We’ve been on a bit of a journey.
I think most makers do go on this journey: finding textiles and yarns they love, working into something to be treasured, loving the shit out of it, learning new skills and feeling accomplished…. Wondering how other garments are made, whether the fabric is up to scratch……. BUT IT’S ON SALE. And shopping is FUN.
$$$ get spent.
Guilt ensues. Could’a made that. Hmmm. Gaddammit.
We are more than just a consumer.
A festive season coffee catch up had Suki and I wondering whether we could go a year without buying as much. We didn’t agree nothing because setting an impossible goal is an impossible exercise. Setting yourself up for failure is not going to breed a success mindset, am I right?!
Could we resist those sales emails, the ones with the dress you’ve been ogling for a few months which is now half price….
Could we just buy less stuff of the fashion kind….
Could we actually plan a wardrobe, make it, and be satisfied with that…
Could we *gasp* have enough fabric in our giant stash as it is???
We know that purchasing stuff has an effect on our brains and emmotions. We know that every time we spend a dollar we vote to have the business and supply chain we have bought into succeed. We know that so many modern fabrics are made from unsustainable plastic fabrics which release microfibres into our waterways with every wash.
But why is it so damn HAAAARD.
So we thought we’d set ourselves an accountability challenge: can we, for a whole year, try our bestest to not purchase clothing? Exercise and underwear excluded, because just no.
Why make your own clothes?
This challenge is a natural evolution for me on my maker’s journey. I’ve watched my mum sew and knit my whole life. But it wasn’t until my massage therapist kept telling me I was always cold and I really should wear more wool. That I stopped and thought. I didn’t think I was always cold, that was just me. And then I bought myself a proper wool cardi and the whole world shifted!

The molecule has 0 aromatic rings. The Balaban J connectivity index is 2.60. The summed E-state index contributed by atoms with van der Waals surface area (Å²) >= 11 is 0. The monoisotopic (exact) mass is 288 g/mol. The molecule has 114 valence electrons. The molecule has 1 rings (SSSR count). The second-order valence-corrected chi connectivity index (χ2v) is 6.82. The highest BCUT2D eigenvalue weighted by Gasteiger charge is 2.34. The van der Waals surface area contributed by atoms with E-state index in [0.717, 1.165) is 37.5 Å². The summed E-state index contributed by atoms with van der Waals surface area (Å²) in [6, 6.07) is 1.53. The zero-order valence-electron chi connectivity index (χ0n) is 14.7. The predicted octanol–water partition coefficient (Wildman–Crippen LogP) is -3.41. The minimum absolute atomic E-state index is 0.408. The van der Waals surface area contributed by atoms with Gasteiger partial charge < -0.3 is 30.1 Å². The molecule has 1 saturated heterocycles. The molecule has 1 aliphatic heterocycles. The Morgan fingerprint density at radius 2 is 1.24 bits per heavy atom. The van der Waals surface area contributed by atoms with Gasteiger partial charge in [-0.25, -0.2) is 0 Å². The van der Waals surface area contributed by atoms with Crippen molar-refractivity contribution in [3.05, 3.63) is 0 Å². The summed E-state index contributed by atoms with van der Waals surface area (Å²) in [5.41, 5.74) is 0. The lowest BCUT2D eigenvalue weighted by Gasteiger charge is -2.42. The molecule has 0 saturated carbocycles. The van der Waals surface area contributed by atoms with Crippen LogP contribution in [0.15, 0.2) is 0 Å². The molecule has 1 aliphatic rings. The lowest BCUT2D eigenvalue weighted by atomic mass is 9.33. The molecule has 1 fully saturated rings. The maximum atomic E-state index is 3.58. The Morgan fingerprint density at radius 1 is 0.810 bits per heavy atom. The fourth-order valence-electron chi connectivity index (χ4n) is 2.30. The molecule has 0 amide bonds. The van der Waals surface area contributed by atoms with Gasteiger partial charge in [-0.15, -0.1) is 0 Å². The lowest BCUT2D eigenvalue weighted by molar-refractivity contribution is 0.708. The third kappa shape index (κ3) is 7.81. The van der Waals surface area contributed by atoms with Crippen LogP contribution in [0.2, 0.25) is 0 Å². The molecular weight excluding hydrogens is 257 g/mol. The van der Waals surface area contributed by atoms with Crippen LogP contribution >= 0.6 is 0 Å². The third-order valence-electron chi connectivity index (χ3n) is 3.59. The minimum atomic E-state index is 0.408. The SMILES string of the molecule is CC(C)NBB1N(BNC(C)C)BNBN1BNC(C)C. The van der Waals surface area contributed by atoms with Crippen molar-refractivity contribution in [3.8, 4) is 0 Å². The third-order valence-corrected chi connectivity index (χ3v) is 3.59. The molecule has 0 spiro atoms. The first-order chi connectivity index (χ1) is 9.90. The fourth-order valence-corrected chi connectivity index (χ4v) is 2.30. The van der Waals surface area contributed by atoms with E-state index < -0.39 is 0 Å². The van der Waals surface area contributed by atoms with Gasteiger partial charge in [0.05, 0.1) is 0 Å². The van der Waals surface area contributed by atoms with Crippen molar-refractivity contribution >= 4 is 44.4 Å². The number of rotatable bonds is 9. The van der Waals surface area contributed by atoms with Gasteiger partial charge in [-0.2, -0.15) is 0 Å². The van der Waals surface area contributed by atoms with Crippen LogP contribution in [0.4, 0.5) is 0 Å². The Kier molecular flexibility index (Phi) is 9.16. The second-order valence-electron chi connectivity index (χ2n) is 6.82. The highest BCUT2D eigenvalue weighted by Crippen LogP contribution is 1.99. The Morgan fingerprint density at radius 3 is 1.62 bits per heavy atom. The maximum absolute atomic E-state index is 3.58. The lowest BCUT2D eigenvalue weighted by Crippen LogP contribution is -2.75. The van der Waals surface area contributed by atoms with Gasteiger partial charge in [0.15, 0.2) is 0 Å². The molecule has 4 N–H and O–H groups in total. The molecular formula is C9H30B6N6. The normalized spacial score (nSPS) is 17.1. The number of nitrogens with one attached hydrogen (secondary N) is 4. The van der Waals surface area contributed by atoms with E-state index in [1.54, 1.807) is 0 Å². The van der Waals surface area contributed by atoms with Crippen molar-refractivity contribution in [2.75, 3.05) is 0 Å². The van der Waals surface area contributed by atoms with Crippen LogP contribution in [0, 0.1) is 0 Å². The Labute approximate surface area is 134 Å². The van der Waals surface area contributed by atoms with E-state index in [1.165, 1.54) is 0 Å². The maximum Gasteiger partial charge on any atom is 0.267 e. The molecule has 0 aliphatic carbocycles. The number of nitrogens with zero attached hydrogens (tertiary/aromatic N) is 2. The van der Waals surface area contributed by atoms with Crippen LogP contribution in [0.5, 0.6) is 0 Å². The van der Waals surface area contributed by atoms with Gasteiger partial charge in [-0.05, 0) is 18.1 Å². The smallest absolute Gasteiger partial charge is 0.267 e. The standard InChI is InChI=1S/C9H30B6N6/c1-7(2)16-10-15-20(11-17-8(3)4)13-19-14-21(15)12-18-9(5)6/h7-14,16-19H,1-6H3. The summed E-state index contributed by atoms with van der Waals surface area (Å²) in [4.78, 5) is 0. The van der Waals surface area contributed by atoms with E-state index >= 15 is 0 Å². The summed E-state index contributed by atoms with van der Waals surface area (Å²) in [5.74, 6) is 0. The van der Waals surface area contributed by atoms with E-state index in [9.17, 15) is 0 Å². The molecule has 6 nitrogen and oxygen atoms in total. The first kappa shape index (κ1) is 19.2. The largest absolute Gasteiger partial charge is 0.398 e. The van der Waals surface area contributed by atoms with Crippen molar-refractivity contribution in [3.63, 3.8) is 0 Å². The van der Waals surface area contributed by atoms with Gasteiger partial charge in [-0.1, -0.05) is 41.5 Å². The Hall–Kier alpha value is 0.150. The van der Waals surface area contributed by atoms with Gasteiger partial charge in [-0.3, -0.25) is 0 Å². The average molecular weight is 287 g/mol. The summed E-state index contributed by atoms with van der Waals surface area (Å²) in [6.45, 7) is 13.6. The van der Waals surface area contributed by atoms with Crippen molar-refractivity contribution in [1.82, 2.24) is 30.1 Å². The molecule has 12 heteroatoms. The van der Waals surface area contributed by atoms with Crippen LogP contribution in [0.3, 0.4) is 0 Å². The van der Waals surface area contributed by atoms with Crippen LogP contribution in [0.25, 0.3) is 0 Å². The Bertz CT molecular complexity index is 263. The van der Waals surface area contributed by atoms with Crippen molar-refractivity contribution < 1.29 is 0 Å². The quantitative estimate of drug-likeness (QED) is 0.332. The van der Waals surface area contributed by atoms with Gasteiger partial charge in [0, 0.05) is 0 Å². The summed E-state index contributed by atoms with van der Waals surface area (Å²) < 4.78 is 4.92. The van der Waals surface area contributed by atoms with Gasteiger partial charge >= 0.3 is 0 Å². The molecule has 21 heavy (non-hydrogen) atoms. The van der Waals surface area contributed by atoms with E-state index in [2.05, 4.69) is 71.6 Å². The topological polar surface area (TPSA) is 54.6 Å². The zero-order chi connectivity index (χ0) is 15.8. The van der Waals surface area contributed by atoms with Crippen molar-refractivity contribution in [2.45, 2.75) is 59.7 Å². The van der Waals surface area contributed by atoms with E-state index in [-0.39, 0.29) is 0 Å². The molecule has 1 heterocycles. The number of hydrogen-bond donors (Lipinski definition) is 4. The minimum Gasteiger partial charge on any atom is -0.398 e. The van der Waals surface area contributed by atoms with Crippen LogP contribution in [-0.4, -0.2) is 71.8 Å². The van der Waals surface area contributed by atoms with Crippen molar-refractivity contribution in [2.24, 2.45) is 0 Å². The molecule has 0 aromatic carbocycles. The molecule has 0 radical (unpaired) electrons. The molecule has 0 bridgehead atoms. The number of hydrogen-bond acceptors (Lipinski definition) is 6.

Then whilst glued to the couch with a very needy infant Essie, I taught myself to knit. I got out the sewing machine, I fell in love with sewing merino knit fabric then linen, and the designing my own patterns. Suki had baby Evie at the same time, so naturally we discussed all of these things and learned so much together.
I know my wardrobe and buying habits have evolved a lot since then, but I still get 100% sucked into being a consumer.
And this challenge isn’t about being deprivation or ending up a social recluse; it’s about freedom. Yup, FREEDOM. Freedom to choose exactly where your money goes, what your clothes are made from, the working conditions of the maker (be nice to yourself!!), the length and accountability of the supply chain.
So, what do you think? Can you do this with us, make a commitment to plan your wardrobe for the year? Plan your projects to fit into the wardrobe you have and use earth friendly textiles? We only ever wear a handful of things anyway, the rest is in there as fill!
Can you say with us that this year you will try:
- To plan your wardrobe
- To make wherever possible, using textiles or yarn you have taken the time to know
- Not beat yourself up if you don’t quite meet your goal, but accept that you are on a path to doing the right thing by the environment, producers at all levels, and industry?
- Learn as much as you can about the supply chains in which you participate, find some producers you align with and support them?
- Read the labels of the stuff you own and find out what they really mean?
- If you don’t make your on clothes now, begin to learn a skill so that you might be able to in the future?
Yes, of course!
Brilliant decision. We’d love to help you with that! We’ll guide you along and share our wins and losses, plan and make and share. We’d love to hear about what you learn along the way, your struggles and how you grow. Make sure you tag us on social media so we can see you!